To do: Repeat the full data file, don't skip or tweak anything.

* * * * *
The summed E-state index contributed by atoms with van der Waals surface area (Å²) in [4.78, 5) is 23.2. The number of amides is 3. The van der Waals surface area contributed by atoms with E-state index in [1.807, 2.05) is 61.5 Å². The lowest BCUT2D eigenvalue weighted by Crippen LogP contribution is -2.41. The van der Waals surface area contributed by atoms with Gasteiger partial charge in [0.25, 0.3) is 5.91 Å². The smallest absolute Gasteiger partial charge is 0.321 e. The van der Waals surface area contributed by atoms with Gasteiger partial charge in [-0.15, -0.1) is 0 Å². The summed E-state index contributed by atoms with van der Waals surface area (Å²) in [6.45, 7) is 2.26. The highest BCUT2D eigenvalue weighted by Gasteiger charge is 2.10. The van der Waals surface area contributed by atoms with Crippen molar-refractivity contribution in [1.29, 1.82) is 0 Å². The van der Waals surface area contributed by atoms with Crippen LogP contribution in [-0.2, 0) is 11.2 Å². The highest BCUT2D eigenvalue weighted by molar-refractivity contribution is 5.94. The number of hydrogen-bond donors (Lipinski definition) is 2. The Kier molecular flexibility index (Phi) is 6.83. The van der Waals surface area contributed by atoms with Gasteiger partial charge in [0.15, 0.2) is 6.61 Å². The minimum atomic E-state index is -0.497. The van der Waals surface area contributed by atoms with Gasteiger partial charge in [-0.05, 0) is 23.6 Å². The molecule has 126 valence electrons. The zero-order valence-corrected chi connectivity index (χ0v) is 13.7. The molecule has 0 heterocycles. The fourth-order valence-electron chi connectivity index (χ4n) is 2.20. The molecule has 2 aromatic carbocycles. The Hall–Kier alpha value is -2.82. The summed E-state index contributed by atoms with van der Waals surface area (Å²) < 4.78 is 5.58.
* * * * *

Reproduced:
The summed E-state index contributed by atoms with van der Waals surface area (Å²) in [4.78, 5) is 23.2. The number of amides is 3. The van der Waals surface area contributed by atoms with E-state index in [1.807, 2.05) is 61.5 Å². The lowest BCUT2D eigenvalue weighted by Crippen LogP contribution is -2.41. The van der Waals surface area contributed by atoms with Gasteiger partial charge in [0.25, 0.3) is 5.91 Å². The smallest absolute Gasteiger partial charge is 0.321 e. The van der Waals surface area contributed by atoms with Gasteiger partial charge in [-0.15, -0.1) is 0 Å². The summed E-state index contributed by atoms with van der Waals surface area (Å²) in [6.45, 7) is 2.26. The highest BCUT2D eigenvalue weighted by Gasteiger charge is 2.10. The van der Waals surface area contributed by atoms with Crippen molar-refractivity contribution in [1.29, 1.82) is 0 Å². The van der Waals surface area contributed by atoms with Crippen LogP contribution in [-0.2, 0) is 11.2 Å². The highest BCUT2D eigenvalue weighted by molar-refractivity contribution is 5.94. The number of hydrogen-bond donors (Lipinski definition) is 2. The Kier molecular flexibility index (Phi) is 6.83. The van der Waals surface area contributed by atoms with Gasteiger partial charge in [0.15, 0.2) is 6.61 Å². The minimum atomic E-state index is -0.497. The van der Waals surface area contributed by atoms with Gasteiger partial charge in [-0.05, 0) is 23.6 Å². The molecule has 126 valence electrons. The zero-order valence-corrected chi connectivity index (χ0v) is 13.7. The molecule has 0 heterocycles. The fourth-order valence-electron chi connectivity index (χ4n) is 2.20. The molecule has 2 aromatic carbocycles. The Hall–Kier alpha value is -2.82. The summed E-state index contributed by atoms with van der Waals surface area (Å²) < 4.78 is 5.58.